Food for Thought

The first week of the New Year and here I am a little slow in posting, I guess the last few weeks of outdoor events have finally caught up with me. I feel a bit better today, and hope to reply to comments and visit my favorite blogs soon.

It’s obvious that one of my New Year’s resolutions is not “to loose weight” since I plan to cook more, but I do have to be active so that I won’t pack the extra pounds, I don’t need to gain either. My dad bought Cassava from the flea market last week and my sister and I made Cassava Coconut Flakes Dessert today.  This is our first time trying and I didn’t do a good job in photographing the process. We were so thrilled to see that it looks and tastes like the real dessert and it is not as hard to make as we thought.

My sister steamed the cassava battered mixed with coconut milk and sugar for 50 minutes, let it cool, cut and rolled in coconut flakes.


Kannom Kaopoad

My second sister saw Kanom Fak Thong or Pumpkin Pudding dessert in a Thai Magazine and thought it would be good to give it a try. The ingredients suggested that we could substitute the pumpkin with corn and since she has some fresh corns at home we decided to make Kanom Kaopoad or Corn Pudding instead.

Here are the ingredients in English.

1 1/2  cups of grated pumpkin (we substitute with corns)
3/4 cup rice flour
1/2 cup tapioca flour
3/4 cup shredded coconut
1/4 cup salt
1 cup sugar
1 cup coconut cream


3/4 cup shredded coconut
1/4 cup salt (we used less)

Mix rice flour, tapioca flour, and corns (or pumpkins) together. Add coconut cream, salt, sugar and shredded coconut.  Mix well together until the sugar is dissolved.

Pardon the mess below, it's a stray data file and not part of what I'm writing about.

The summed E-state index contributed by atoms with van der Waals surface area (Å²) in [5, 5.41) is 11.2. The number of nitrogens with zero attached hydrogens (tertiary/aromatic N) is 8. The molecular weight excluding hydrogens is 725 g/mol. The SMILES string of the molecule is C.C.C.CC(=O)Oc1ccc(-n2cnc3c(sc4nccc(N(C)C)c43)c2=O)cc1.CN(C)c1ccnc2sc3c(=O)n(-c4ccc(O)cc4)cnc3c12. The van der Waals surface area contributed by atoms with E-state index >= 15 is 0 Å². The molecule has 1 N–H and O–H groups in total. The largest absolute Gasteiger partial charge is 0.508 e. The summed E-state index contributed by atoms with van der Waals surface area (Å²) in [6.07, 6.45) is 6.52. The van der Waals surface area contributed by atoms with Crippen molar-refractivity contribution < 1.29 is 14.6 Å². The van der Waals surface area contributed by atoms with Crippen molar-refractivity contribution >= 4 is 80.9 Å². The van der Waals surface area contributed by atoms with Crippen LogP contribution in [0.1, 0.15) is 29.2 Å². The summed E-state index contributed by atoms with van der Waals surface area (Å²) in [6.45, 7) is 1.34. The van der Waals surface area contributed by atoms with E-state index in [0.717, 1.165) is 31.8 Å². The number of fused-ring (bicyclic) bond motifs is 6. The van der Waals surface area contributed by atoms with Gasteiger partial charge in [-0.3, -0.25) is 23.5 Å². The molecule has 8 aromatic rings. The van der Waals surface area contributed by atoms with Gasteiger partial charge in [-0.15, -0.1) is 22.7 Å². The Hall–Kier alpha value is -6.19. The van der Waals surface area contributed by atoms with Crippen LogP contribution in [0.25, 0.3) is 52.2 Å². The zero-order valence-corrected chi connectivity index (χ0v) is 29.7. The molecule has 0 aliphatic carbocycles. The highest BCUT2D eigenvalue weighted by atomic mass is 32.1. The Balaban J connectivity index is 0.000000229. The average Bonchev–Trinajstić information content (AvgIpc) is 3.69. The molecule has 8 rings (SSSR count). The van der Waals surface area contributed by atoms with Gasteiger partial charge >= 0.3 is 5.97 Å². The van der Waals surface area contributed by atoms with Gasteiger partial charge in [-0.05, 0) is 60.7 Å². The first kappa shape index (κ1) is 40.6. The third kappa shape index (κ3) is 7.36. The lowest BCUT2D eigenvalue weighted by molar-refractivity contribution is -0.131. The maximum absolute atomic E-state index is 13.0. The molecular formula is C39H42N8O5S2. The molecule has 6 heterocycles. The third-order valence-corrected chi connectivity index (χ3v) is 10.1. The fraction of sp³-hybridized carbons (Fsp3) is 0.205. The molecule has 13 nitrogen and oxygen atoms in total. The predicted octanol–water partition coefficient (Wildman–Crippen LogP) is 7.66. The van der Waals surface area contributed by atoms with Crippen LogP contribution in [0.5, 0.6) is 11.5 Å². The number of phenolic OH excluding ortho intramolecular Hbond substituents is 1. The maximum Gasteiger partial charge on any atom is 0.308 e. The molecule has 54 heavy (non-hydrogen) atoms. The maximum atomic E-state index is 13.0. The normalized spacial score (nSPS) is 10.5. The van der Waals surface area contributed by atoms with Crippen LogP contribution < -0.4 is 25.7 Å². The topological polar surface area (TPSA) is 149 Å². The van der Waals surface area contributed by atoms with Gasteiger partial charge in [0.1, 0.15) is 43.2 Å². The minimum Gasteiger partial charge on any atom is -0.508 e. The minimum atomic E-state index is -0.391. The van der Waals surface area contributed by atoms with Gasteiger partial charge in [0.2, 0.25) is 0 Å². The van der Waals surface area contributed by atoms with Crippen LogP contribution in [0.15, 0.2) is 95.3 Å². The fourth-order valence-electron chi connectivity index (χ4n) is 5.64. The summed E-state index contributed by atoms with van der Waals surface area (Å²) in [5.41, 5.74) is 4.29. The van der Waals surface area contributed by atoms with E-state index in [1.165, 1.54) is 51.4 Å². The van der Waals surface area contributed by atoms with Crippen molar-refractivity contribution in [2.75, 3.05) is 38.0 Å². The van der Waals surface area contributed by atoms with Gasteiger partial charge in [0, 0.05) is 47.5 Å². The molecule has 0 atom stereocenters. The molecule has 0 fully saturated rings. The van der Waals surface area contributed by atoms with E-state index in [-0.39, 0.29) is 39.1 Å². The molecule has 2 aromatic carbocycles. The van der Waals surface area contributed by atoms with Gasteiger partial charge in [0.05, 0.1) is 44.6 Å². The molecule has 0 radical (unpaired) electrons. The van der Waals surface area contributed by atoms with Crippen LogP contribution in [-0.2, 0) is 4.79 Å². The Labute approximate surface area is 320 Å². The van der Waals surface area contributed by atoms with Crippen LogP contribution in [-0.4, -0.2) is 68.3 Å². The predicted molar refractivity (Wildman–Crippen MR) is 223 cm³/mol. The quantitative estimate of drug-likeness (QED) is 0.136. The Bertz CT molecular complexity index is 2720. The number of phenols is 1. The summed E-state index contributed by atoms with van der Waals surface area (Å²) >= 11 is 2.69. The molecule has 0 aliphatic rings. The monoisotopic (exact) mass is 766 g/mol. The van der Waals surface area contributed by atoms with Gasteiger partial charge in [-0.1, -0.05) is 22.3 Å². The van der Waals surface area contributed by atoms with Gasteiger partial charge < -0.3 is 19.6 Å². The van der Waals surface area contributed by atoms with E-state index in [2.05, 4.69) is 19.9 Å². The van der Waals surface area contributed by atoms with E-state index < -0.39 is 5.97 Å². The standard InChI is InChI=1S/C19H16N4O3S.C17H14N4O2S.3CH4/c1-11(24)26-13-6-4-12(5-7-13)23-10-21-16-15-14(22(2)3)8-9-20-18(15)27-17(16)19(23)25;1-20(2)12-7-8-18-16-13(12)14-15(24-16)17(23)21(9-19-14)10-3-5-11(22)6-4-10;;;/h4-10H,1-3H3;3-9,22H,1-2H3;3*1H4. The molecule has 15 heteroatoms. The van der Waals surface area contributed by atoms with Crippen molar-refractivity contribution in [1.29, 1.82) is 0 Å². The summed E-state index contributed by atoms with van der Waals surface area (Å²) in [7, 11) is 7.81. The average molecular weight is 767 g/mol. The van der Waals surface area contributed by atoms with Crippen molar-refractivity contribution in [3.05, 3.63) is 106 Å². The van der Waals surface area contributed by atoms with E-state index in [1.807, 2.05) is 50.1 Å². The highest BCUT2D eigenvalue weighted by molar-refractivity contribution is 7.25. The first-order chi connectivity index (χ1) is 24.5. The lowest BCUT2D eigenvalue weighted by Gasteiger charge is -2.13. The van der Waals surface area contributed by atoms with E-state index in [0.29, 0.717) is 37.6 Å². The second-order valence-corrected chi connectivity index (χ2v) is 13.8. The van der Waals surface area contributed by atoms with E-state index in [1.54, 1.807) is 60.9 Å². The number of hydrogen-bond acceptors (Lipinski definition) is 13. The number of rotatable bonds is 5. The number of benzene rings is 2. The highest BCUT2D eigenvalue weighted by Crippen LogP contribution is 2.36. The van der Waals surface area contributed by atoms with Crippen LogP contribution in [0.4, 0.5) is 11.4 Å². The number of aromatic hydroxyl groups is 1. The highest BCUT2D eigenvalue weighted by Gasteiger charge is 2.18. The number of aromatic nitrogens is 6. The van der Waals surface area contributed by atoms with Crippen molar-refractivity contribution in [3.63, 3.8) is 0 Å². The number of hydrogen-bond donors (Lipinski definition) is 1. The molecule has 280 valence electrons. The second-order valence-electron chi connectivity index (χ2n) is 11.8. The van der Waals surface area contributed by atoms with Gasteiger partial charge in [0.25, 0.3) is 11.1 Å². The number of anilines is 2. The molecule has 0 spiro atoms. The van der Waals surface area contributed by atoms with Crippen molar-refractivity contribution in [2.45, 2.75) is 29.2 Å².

For topping mix shredded coconut with salt.

We decided to use my dad’s banana leaves that he has in the freezer to make banana leaf cups. My sister used a small bow as a measuring size and I used 2 round panels letting the grain to go in the opposite direction (see picture below) to strengthen the banana leaf cup. I pinned 4 sides with toothpicks.

Then steam the Kanom Kaopoad in banana leaf cups for 20 minutes. I took the lid off to take picture, it should be covered when steamed.

I have to say that the banana leaf cup brings out the flavor of the Kanom Kaopoad. You could use small ceramic bowls for this also, the Kanom would come out like the ones in the Thai magazine.

Then we tried to make some with the Kanom Krok tray.

It doesn’t taste as good and kind of tough to chew.  I like the steamed version better.

As for Lunch on Saturday my sister made Pho Shrimp Kai for us, it was delicious.


Kanom Krok

Canon T2i, EF 17-40mm f/4L USM lens, Manual, f/4, 1/160sec, ISO 800, focal length 37mm, evaluative metering

Kanom Krok is a Thai Coconut Pudding. I guess you can call it a Lao Coconut Pudding if you like since we also have this in Laos.  My sister and I attempted to make this today with the pancake puffs cast iron that I bought from a flea market for $2 several years back.  You can buy one for $16.75+shipping at Amazon and it works very well.

Canon T2i, EF 17-40mm f/4L USM lens, Manual, f/5.6, 1/60sec, ISO 3200, focal length 34mm, evaluative metering

The ingredients,

1/2 cup rice flour
1/2 cup Glutinous rice flour
2 cups water
1/3 cup cooked steamed rice
1/2 cup grated coconut
1/2 teaspoon salt
2 tablespoons sugar
2 green onions thinly sliced

Mix 1/2 cup rice flour, 1/2 cup Glutinous rice flour with 1 cup water in a bowl. Mix well and let it sit for at least an hour.

As for the cooked steamed rice, mix 1/3 cup cooked steamed rice with 1/2 cup grated coconut in a blender, add salt, sugar, then add 1 cup water. Blend together until finely mixed. Then pour this into the bowl of mixed flour and water, add sliced spring onions and mix well by hand.

Canon T2i, EF 17-40mm f/4L USM lens, Manual, f/5.6, 1/80sec, ISO 3200, focal length 35mm, evaluative metering

I cooked on the stove at medium heat, sprayed the cast iron with Pam for nonstick. The cast iron didn’t come with a lid, and I covered it with a pot lid. This one in the photo is glass, I switched to a stainless steel pot lid later and it seems to work better.

Canon T2i, EF 17-40mm f/4L USM lens, Manual, f/5.6, 1/25sec, ISO 3200, focal length 36mm, evaluative metering

Cook until the cups turn slightly brown and crisp around the edge.  We were very happy with the result, it tasted just like the ones that we bought at the temple during the week of July 4th festival.

Canon T2i, EF 17-40mm f/4L USM lens, Manual, f/5.6, 1/25sec, ISO 3200, focal length 36mm, evaluative metering